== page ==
There are more squirrels to be seen, red and gray and very tense. I don't blame them, there is a hawk spending a lot of time around. The deer were out during the day last Saturday as well; Sarah spotted four or five through my kitchenette window and there was one, possibly doomed, wandering around on Rt 106. I hope they don't eat my azaleas this year, but I am still struck by the pure, maybe completely ditzed-out, look of inquiry on their faces. None of the pictures I can find seem to show their focus, all ears and eyes... and maybe no analysis of any kind. At least they don't chew gum. I do not expect to like deer as much as I do, since I know there are usually far too many (and not enough wolves). But it is hard not to feel for them this time of year, and they look so polite. You would be amazed how much noise they make when they are in a hurry.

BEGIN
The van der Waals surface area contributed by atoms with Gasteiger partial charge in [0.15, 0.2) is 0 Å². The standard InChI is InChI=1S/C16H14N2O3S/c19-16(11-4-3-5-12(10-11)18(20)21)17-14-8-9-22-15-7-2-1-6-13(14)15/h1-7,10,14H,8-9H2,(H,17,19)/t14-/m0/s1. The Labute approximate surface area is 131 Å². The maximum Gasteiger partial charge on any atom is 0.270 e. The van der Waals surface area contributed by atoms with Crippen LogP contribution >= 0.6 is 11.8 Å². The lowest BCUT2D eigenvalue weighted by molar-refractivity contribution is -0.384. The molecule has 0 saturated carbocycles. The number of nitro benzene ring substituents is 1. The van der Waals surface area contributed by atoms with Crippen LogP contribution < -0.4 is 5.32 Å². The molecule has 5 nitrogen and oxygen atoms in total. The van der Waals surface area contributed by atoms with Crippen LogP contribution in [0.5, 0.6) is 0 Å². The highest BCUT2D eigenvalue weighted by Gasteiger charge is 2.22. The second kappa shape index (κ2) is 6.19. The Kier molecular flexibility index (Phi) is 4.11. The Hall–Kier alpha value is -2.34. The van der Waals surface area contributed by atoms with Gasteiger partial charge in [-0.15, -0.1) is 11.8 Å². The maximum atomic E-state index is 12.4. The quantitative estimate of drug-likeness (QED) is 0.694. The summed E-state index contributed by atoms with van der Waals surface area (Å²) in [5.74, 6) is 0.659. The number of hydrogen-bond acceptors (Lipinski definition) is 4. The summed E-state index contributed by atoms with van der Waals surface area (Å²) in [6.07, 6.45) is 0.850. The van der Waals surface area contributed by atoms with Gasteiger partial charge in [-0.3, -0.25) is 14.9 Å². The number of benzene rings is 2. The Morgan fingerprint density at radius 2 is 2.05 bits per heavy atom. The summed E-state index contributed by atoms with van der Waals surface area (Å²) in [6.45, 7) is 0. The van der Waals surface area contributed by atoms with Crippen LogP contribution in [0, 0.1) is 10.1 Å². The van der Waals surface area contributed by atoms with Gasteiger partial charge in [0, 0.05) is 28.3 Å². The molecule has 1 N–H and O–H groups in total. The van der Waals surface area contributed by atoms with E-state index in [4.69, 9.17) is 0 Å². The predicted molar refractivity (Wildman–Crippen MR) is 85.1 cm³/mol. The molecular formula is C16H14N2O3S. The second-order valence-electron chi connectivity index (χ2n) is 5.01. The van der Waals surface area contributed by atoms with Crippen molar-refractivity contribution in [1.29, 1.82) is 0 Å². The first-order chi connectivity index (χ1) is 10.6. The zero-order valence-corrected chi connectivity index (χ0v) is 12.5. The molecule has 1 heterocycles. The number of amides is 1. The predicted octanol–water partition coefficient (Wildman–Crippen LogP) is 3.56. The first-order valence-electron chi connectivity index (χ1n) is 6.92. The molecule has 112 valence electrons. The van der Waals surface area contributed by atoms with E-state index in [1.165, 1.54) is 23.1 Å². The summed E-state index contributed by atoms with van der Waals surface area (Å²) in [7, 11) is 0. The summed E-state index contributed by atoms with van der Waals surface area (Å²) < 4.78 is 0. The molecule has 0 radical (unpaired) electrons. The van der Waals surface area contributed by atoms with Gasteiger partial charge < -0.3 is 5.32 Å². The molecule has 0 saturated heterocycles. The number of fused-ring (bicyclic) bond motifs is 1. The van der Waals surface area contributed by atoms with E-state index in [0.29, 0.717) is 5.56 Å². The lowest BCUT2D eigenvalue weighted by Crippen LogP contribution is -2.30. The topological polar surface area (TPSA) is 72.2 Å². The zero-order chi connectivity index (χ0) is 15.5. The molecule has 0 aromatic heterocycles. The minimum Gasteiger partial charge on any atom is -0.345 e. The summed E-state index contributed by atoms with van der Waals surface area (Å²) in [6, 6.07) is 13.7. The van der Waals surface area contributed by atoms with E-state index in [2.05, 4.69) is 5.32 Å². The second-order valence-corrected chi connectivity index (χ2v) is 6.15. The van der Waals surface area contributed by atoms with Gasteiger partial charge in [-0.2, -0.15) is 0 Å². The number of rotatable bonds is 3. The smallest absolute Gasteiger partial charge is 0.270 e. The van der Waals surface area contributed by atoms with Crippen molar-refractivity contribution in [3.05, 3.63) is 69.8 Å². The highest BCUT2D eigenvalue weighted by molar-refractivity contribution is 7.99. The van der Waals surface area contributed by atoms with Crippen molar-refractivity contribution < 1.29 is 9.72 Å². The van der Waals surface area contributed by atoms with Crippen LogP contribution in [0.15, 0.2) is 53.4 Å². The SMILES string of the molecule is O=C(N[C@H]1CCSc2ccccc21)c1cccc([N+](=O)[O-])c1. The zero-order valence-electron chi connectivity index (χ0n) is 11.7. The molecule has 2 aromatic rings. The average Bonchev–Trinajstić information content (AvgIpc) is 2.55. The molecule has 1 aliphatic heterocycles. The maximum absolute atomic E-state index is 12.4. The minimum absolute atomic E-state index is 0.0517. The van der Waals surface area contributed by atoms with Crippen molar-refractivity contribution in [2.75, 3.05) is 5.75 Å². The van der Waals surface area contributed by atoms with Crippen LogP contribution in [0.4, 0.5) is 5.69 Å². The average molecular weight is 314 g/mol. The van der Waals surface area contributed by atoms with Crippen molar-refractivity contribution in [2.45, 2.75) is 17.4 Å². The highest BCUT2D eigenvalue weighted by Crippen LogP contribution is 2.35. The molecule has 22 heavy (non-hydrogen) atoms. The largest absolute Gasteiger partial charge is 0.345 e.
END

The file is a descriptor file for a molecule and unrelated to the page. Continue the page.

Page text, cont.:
I spent much too much of yesterday putting my Radiance Jacket sleeves into the body. I have to do the non-button band/collar and it will be done. I hope it looks less tatty when blocked. Give me a nice halo-ey worsted to hide any number of flaws, particularly the putting together parts. And this is fundamentally a warmer-weather, slightly dressy sweater. It's never going to be warm enough here. Get real.

So maybe I'll make some Coraline socks (I do not need a blue sweater that will show, I suspect, every bulge of my fat), with holographic thread (this link has some nice Coraline pictures) and duplicate stitched stars instead of appliqueed cloth ones.